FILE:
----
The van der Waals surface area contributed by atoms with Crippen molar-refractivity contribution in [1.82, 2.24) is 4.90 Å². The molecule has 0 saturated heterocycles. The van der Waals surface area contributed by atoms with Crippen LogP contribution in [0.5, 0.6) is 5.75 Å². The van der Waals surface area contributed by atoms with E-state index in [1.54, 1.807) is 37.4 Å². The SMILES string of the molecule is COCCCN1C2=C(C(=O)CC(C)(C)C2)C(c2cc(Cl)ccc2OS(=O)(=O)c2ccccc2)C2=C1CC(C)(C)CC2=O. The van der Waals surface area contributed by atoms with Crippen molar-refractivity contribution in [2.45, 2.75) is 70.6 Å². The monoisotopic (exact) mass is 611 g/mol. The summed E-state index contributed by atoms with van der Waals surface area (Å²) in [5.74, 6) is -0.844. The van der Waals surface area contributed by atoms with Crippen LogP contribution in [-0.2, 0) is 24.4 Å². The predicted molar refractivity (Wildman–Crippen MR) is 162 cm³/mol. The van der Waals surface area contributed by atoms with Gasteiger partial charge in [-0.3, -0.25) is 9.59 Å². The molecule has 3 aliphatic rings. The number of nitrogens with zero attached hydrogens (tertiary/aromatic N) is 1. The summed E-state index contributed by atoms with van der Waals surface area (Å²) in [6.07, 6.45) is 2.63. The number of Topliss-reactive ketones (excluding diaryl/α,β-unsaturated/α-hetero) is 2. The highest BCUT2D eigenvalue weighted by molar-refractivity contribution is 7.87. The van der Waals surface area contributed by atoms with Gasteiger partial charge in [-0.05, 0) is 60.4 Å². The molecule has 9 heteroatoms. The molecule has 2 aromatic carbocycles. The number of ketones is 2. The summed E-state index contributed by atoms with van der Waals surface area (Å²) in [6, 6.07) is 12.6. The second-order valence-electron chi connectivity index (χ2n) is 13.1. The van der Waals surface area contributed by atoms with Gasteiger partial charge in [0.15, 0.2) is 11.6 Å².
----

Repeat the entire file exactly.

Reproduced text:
The van der Waals surface area contributed by atoms with Crippen molar-refractivity contribution in [1.82, 2.24) is 4.90 Å². The molecule has 0 saturated heterocycles. The van der Waals surface area contributed by atoms with Crippen LogP contribution in [0.5, 0.6) is 5.75 Å². The van der Waals surface area contributed by atoms with E-state index in [1.54, 1.807) is 37.4 Å². The SMILES string of the molecule is COCCCN1C2=C(C(=O)CC(C)(C)C2)C(c2cc(Cl)ccc2OS(=O)(=O)c2ccccc2)C2=C1CC(C)(C)CC2=O. The van der Waals surface area contributed by atoms with Crippen molar-refractivity contribution in [2.45, 2.75) is 70.6 Å². The monoisotopic (exact) mass is 611 g/mol. The summed E-state index contributed by atoms with van der Waals surface area (Å²) in [5.74, 6) is -0.844. The van der Waals surface area contributed by atoms with Crippen LogP contribution in [-0.2, 0) is 24.4 Å². The predicted molar refractivity (Wildman–Crippen MR) is 162 cm³/mol. The van der Waals surface area contributed by atoms with Gasteiger partial charge in [-0.3, -0.25) is 9.59 Å². The molecule has 3 aliphatic rings. The number of nitrogens with zero attached hydrogens (tertiary/aromatic N) is 1. The summed E-state index contributed by atoms with van der Waals surface area (Å²) in [6.07, 6.45) is 2.63. The number of Topliss-reactive ketones (excluding diaryl/α,β-unsaturated/α-hetero) is 2. The highest BCUT2D eigenvalue weighted by molar-refractivity contribution is 7.87. The van der Waals surface area contributed by atoms with Gasteiger partial charge in [-0.05, 0) is 60.4 Å². The molecule has 9 heteroatoms. The molecule has 2 aromatic carbocycles. The number of ketones is 2. The summed E-state index contributed by atoms with van der Waals surface area (Å²) in [6, 6.07) is 12.6. The second-order valence-electron chi connectivity index (χ2n) is 13.1. The van der Waals surface area contributed by atoms with Gasteiger partial charge in [0.15, 0.2) is 11.6 Å².